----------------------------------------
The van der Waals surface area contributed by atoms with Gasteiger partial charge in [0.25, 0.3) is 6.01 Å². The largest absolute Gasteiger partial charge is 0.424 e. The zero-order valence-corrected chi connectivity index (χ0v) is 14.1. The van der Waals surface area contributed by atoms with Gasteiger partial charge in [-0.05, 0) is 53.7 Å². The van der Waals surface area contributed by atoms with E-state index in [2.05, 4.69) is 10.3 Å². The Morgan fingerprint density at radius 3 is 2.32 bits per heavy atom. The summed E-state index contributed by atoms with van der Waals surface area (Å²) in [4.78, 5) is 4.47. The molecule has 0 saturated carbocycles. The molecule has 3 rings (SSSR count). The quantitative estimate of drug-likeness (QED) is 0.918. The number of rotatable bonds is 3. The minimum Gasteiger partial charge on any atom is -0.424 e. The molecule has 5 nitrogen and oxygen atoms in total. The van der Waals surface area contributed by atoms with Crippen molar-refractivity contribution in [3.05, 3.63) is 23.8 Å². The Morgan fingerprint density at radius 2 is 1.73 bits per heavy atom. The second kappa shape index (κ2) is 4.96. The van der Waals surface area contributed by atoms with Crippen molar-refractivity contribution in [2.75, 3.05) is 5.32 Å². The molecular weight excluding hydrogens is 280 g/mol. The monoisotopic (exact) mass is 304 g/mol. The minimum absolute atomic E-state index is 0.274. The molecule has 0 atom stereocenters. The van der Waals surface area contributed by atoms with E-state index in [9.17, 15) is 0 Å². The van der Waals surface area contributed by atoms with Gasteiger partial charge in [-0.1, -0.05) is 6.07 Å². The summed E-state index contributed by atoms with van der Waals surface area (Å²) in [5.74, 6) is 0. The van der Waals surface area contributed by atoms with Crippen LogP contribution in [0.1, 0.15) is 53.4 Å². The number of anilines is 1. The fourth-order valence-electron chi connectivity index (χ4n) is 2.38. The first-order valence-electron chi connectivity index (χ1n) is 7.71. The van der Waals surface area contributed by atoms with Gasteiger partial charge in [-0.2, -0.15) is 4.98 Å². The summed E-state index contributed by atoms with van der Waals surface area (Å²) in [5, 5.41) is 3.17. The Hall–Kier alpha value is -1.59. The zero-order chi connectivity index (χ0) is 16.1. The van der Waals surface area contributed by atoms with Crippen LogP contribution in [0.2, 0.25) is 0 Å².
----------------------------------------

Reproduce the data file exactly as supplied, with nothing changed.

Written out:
The van der Waals surface area contributed by atoms with Gasteiger partial charge in [0.25, 0.3) is 6.01 Å². The largest absolute Gasteiger partial charge is 0.424 e. The zero-order valence-corrected chi connectivity index (χ0v) is 14.1. The van der Waals surface area contributed by atoms with Gasteiger partial charge in [-0.05, 0) is 53.7 Å². The van der Waals surface area contributed by atoms with E-state index in [2.05, 4.69) is 10.3 Å². The Morgan fingerprint density at radius 3 is 2.32 bits per heavy atom. The summed E-state index contributed by atoms with van der Waals surface area (Å²) in [4.78, 5) is 4.47. The molecule has 0 saturated carbocycles. The molecule has 3 rings (SSSR count). The quantitative estimate of drug-likeness (QED) is 0.918. The number of rotatable bonds is 3. The minimum Gasteiger partial charge on any atom is -0.424 e. The molecule has 5 nitrogen and oxygen atoms in total. The van der Waals surface area contributed by atoms with Crippen molar-refractivity contribution in [3.05, 3.63) is 23.8 Å². The Morgan fingerprint density at radius 2 is 1.73 bits per heavy atom. The second kappa shape index (κ2) is 4.96. The van der Waals surface area contributed by atoms with Crippen molar-refractivity contribution in [2.75, 3.05) is 5.32 Å². The molecular weight excluding hydrogens is 280 g/mol. The monoisotopic (exact) mass is 304 g/mol. The minimum absolute atomic E-state index is 0.274. The molecule has 0 atom stereocenters. The van der Waals surface area contributed by atoms with E-state index in [9.17, 15) is 0 Å². The van der Waals surface area contributed by atoms with Gasteiger partial charge in [-0.1, -0.05) is 6.07 Å². The summed E-state index contributed by atoms with van der Waals surface area (Å²) in [5.74, 6) is 0. The van der Waals surface area contributed by atoms with Crippen LogP contribution in [0.1, 0.15) is 53.4 Å². The number of anilines is 1. The fourth-order valence-electron chi connectivity index (χ4n) is 2.38. The first-order valence-electron chi connectivity index (χ1n) is 7.71. The van der Waals surface area contributed by atoms with Gasteiger partial charge in [-0.2, -0.15) is 4.98 Å². The summed E-state index contributed by atoms with van der Waals surface area (Å²) in [5, 5.41) is 3.17. The Hall–Kier alpha value is -1.59. The zero-order chi connectivity index (χ0) is 16.1. The van der Waals surface area contributed by atoms with Crippen LogP contribution in [0.2, 0.25) is 0 Å².